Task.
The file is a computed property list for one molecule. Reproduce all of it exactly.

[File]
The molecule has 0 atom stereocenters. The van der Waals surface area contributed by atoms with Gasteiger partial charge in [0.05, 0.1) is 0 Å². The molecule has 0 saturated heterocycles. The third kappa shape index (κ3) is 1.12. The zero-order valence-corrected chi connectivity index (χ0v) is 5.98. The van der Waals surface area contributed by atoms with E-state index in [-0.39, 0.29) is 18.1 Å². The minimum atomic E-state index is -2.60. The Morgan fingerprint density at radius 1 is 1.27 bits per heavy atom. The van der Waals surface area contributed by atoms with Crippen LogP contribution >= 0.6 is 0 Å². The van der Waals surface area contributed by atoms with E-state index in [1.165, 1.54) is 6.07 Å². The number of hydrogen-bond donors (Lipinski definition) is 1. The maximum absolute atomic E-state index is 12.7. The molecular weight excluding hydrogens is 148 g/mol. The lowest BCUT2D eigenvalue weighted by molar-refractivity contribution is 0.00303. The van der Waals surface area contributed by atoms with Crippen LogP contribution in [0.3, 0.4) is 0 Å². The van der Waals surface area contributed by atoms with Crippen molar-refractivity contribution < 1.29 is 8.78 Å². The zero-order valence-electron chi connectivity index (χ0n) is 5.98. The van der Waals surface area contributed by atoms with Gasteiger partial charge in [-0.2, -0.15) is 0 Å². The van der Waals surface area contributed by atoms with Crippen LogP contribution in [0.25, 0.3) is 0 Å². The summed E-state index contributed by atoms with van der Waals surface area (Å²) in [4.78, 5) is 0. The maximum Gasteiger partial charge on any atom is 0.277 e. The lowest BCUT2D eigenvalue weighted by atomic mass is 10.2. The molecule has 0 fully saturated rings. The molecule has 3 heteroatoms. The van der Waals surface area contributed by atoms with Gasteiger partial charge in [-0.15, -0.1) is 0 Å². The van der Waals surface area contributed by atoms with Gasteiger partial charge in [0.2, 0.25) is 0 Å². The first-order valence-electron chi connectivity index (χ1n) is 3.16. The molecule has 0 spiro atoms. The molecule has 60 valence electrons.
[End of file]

The molecule has 0 atom stereocenters. The van der Waals surface area contributed by atoms with Gasteiger partial charge in [0.05, 0.1) is 0 Å². The molecule has 0 saturated heterocycles. The third kappa shape index (κ3) is 1.12. The zero-order valence-corrected chi connectivity index (χ0v) is 5.98. The van der Waals surface area contributed by atoms with E-state index in [-0.39, 0.29) is 18.1 Å². The minimum atomic E-state index is -2.60. The Morgan fingerprint density at radius 1 is 1.27 bits per heavy atom. The van der Waals surface area contributed by atoms with Crippen LogP contribution >= 0.6 is 0 Å². The van der Waals surface area contributed by atoms with E-state index in [1.165, 1.54) is 6.07 Å². The number of hydrogen-bond donors (Lipinski definition) is 1. The maximum absolute atomic E-state index is 12.7. The molecular weight excluding hydrogens is 148 g/mol. The lowest BCUT2D eigenvalue weighted by molar-refractivity contribution is 0.00303. The van der Waals surface area contributed by atoms with Crippen LogP contribution in [0.3, 0.4) is 0 Å². The van der Waals surface area contributed by atoms with Crippen molar-refractivity contribution < 1.29 is 8.78 Å². The zero-order valence-electron chi connectivity index (χ0n) is 5.98. The van der Waals surface area contributed by atoms with Gasteiger partial charge in [-0.2, -0.15) is 0 Å². The van der Waals surface area contributed by atoms with Crippen LogP contribution in [0.25, 0.3) is 0 Å². The summed E-state index contributed by atoms with van der Waals surface area (Å²) in [4.78, 5) is 0. The maximum Gasteiger partial charge on any atom is 0.277 e. The lowest BCUT2D eigenvalue weighted by atomic mass is 10.2. The molecule has 0 fully saturated rings. The molecule has 3 heteroatoms. The van der Waals surface area contributed by atoms with Gasteiger partial charge in [-0.15, -0.1) is 0 Å². The van der Waals surface area contributed by atoms with Gasteiger partial charge in [0.2, 0.25) is 0 Å². The first-order valence-electron chi connectivity index (χ1n) is 3.16. The molecule has 0 spiro atoms. The molecule has 60 valence electrons.